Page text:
13. Don’t recap the call and make sure they have all the follow up steps and questions correct.

If you’re interested in reading more about similar topics check out Dave Sohigian’s Tech Demo Guy – which is a blog I enjoy about sales engineering.

Find it on Amazon

I’ve seen this book recommended by a number of people and finally had a chance to dig into it. I definitely recommend this to anyone who’s responsible for providing software product demos. This book focuses mainly on the presales/sales engineering role, but it’s also applicable to account reps and anyone else who conducts software trainings or internal presentations.

The author does a great job of summarizing the key concept of this book into one concise page.

Do the last thing first

  1. Begin by showing the best, most compelling screen(s) in less than 2 minutes. You want to leave them asking “wow, how did you do that?”
  2. Walk through how you created the result (compelling screens). Do it rapidly, smoothly, and without any detailed explanation in less than 4 minutes. Only show features that solve customer needs.
  3. Let the audience guide where the presentation goes next based on their needs and interests (i.e. critical business issues). Obviously you still need to have structure and control the flow. But this customized portion should be the bulk of the time (20 -30 minutes).

It’s that simple. If most sales engineers and account reps followed this principal there would be a lot less bloated, boring, uncompelling, and ineffective sales demos every day.

Here are some additional interesting points made by the author.

  • Showing “extra” functionality can make the customer feel that they would be paying for features they don’t need. Stick with what’s relevant to the client.
  • Start a demo with two general confirmation questions. 1) What are the expectations/needs, and 2) what are the time constraints. Yes you should have already nailed all this down, but you still need to confirm that nothing has changed.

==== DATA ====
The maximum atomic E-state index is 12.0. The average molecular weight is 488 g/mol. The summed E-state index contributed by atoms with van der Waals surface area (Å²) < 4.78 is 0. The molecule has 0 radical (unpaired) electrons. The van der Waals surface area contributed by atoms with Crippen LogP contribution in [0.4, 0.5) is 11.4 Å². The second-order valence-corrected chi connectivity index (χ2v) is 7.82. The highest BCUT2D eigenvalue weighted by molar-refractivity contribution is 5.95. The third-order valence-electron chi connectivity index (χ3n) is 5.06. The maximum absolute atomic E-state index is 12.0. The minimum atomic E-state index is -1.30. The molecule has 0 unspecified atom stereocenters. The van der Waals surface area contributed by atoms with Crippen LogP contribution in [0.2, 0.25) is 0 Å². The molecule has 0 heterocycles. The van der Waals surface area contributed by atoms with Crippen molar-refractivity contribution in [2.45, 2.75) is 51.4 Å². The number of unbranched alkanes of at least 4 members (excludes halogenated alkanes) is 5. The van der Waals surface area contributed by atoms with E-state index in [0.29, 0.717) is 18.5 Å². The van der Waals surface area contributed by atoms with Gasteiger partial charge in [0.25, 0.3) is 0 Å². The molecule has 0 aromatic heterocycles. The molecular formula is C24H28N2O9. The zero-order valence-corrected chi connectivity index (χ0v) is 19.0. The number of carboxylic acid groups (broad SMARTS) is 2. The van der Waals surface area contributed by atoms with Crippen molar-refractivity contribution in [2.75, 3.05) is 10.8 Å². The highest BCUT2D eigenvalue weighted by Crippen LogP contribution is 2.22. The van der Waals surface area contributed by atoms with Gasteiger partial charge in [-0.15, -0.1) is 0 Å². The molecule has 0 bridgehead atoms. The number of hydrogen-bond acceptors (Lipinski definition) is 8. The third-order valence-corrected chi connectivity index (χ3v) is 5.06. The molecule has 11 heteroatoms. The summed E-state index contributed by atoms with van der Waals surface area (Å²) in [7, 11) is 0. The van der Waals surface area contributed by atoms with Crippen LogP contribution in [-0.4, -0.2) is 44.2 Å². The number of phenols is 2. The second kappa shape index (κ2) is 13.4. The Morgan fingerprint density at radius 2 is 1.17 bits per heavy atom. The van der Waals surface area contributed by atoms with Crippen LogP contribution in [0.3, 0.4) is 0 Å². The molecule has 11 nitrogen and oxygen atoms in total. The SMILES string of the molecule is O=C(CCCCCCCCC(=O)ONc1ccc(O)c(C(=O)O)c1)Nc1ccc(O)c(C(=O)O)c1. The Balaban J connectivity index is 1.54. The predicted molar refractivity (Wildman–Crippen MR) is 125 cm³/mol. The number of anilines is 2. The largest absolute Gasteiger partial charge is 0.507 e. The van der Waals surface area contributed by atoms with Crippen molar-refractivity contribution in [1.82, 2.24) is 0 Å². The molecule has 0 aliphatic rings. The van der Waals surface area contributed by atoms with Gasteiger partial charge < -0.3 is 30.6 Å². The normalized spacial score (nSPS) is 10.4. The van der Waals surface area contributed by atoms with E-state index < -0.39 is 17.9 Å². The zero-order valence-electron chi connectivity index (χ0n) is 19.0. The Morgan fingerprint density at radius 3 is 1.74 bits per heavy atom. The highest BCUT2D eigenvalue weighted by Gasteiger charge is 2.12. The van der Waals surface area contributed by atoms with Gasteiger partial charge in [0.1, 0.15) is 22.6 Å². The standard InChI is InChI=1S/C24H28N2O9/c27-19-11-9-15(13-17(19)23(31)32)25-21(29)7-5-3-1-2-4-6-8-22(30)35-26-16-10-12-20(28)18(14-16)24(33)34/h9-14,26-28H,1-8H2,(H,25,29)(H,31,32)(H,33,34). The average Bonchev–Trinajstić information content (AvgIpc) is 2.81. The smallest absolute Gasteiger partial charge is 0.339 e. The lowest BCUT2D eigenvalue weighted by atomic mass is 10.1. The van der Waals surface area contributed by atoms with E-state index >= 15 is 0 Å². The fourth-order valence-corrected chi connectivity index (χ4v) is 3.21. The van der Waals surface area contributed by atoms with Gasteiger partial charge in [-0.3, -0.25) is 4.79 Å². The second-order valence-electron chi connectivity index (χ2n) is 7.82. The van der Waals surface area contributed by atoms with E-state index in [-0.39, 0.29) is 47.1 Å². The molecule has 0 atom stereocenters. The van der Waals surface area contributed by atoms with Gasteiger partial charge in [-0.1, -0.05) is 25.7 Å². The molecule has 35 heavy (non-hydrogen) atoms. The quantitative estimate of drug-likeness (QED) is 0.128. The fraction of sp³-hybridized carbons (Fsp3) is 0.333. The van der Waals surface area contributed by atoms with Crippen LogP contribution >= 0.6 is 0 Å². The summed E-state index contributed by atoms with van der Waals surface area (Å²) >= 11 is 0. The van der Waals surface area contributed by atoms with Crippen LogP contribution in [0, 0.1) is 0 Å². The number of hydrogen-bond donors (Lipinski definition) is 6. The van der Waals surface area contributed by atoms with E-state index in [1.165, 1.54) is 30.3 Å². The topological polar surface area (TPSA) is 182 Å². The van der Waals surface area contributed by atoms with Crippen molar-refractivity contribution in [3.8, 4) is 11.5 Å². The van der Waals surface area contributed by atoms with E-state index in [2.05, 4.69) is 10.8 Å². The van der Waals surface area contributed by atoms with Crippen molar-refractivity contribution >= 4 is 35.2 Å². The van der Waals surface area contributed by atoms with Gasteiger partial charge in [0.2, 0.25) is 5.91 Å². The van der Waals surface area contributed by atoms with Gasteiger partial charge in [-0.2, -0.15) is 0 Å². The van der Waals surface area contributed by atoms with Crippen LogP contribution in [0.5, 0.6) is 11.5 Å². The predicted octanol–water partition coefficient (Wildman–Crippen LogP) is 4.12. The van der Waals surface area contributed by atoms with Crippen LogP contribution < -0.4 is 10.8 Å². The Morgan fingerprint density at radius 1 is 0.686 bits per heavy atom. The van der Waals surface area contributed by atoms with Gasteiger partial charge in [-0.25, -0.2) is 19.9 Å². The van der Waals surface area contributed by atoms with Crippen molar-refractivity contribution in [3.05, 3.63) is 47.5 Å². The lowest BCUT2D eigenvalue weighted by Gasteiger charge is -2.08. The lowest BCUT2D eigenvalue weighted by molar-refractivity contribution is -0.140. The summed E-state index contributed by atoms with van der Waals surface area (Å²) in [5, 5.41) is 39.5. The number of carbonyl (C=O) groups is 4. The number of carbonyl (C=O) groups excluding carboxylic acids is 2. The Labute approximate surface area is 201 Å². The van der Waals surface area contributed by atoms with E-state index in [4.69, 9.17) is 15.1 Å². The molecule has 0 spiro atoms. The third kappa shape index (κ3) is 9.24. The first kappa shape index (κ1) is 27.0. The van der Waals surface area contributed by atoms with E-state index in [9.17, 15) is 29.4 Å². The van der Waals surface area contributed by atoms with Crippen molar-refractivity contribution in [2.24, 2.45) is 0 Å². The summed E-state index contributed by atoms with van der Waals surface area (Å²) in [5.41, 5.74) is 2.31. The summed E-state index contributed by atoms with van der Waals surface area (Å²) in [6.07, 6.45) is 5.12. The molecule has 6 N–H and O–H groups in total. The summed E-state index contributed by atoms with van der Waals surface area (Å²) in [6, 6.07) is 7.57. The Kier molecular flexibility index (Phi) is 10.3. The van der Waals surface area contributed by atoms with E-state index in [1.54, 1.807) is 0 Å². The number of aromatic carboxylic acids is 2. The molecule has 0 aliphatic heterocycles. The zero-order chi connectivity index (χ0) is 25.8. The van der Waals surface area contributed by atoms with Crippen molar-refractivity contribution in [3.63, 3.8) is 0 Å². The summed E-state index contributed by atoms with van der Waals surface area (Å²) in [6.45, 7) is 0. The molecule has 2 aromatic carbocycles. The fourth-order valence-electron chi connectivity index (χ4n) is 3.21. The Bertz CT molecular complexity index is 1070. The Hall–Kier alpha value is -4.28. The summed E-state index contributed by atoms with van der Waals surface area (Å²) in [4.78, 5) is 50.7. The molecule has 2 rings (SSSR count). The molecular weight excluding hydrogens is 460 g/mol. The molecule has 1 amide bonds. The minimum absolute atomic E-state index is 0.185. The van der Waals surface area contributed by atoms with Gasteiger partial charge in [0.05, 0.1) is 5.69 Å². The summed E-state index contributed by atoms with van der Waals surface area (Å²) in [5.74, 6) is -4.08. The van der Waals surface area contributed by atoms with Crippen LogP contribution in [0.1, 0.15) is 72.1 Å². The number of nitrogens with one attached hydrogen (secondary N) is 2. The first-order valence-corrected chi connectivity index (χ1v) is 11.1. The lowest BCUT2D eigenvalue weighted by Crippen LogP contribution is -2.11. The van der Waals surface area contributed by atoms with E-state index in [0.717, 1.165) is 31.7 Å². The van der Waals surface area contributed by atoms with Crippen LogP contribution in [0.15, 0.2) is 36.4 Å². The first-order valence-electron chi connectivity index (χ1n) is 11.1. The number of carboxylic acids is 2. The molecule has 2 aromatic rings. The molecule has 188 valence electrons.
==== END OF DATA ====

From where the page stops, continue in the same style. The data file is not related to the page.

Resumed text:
• Don’t close with Q&A. Close with a summary that you control. This is true of any presentation.
  • Sales engineers should always run through their demo with the sales team before demoing to the client. Obviously.
  • There are three types of questions during a demo. This is a really interesting section of the book.
    • Great questions – support and move a demo along. Answer immediately and briefly
    • Good questions – Pose the biggest risk of derailing a demo. Put these questions on a “not now list” for the Q&A portion
    • Stupid questions. Also go on the “not now list” but likely you won’t need to answer
  • When dealing with an unexpected, relatively large audience (up to 30 people) take time at the beginning to identify the audience’s needs and expectations. Create a “to-do list” for everyone to see. Cross out features your product doesn’t have, star each item you will demo, and bullet the items that are relevant but that will not be demoed. Once the audience understands what you will be covering give them a chance to stay or leave based on the outlined agenda items. Then run through your demo based on the structure you originally intended addressing the starred items along the way.

I recently had the misfortune of dealing with a technical sales rep that seemed to make every wrong move possible. It was like they followed a script from How to Suck at Sales and Drive Away Customers for Dummies or Used Car Sales 101. The company’s software is solid, and a good sales rep probably could have persuaded me to go with their product. Here’s how this person did just the opposite.

  1. Call a potential client right away, and without doing any research on the individual or the company. It’s great to respond to unsolicited inquires in a timely manner. But it doesn’t have to be within 2 hours. It’s always a bad sign when a rep opens with “tell me what your company does…”